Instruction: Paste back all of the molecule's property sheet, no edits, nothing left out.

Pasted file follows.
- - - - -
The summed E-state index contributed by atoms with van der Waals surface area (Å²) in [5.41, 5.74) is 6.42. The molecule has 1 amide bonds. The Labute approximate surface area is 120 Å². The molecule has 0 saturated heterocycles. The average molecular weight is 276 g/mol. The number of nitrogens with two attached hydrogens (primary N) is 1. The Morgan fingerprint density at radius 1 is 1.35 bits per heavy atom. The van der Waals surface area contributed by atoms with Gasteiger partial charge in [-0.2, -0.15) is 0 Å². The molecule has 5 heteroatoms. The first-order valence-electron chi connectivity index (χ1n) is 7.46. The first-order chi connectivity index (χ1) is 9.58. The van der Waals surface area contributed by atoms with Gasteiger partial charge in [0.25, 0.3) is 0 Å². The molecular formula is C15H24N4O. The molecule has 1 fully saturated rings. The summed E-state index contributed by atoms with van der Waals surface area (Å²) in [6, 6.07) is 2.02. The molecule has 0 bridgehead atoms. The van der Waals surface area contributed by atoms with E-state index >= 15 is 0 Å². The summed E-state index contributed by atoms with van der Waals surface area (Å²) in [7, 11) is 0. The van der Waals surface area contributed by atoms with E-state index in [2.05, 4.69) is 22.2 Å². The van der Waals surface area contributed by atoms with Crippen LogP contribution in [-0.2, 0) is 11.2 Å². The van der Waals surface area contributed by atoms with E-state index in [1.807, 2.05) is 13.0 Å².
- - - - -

The summed E-state index contributed by atoms with van der Waals surface area (Å²) in [5.41, 5.74) is 6.42. The molecule has 1 amide bonds. The Labute approximate surface area is 120 Å². The molecule has 0 saturated heterocycles. The average molecular weight is 276 g/mol. The number of nitrogens with two attached hydrogens (primary N) is 1. The Morgan fingerprint density at radius 1 is 1.35 bits per heavy atom. The van der Waals surface area contributed by atoms with Gasteiger partial charge in [-0.2, -0.15) is 0 Å². The molecule has 5 heteroatoms. The first-order valence-electron chi connectivity index (χ1n) is 7.46. The first-order chi connectivity index (χ1) is 9.58. The van der Waals surface area contributed by atoms with Gasteiger partial charge in [0.25, 0.3) is 0 Å². The molecular formula is C15H24N4O. The molecule has 1 fully saturated rings. The summed E-state index contributed by atoms with van der Waals surface area (Å²) in [6, 6.07) is 2.02. The molecule has 0 bridgehead atoms. The van der Waals surface area contributed by atoms with E-state index >= 15 is 0 Å². The summed E-state index contributed by atoms with van der Waals surface area (Å²) in [7, 11) is 0. The van der Waals surface area contributed by atoms with E-state index in [2.05, 4.69) is 22.2 Å². The van der Waals surface area contributed by atoms with Crippen LogP contribution in [-0.2, 0) is 11.2 Å². The van der Waals surface area contributed by atoms with E-state index in [1.807, 2.05) is 13.0 Å².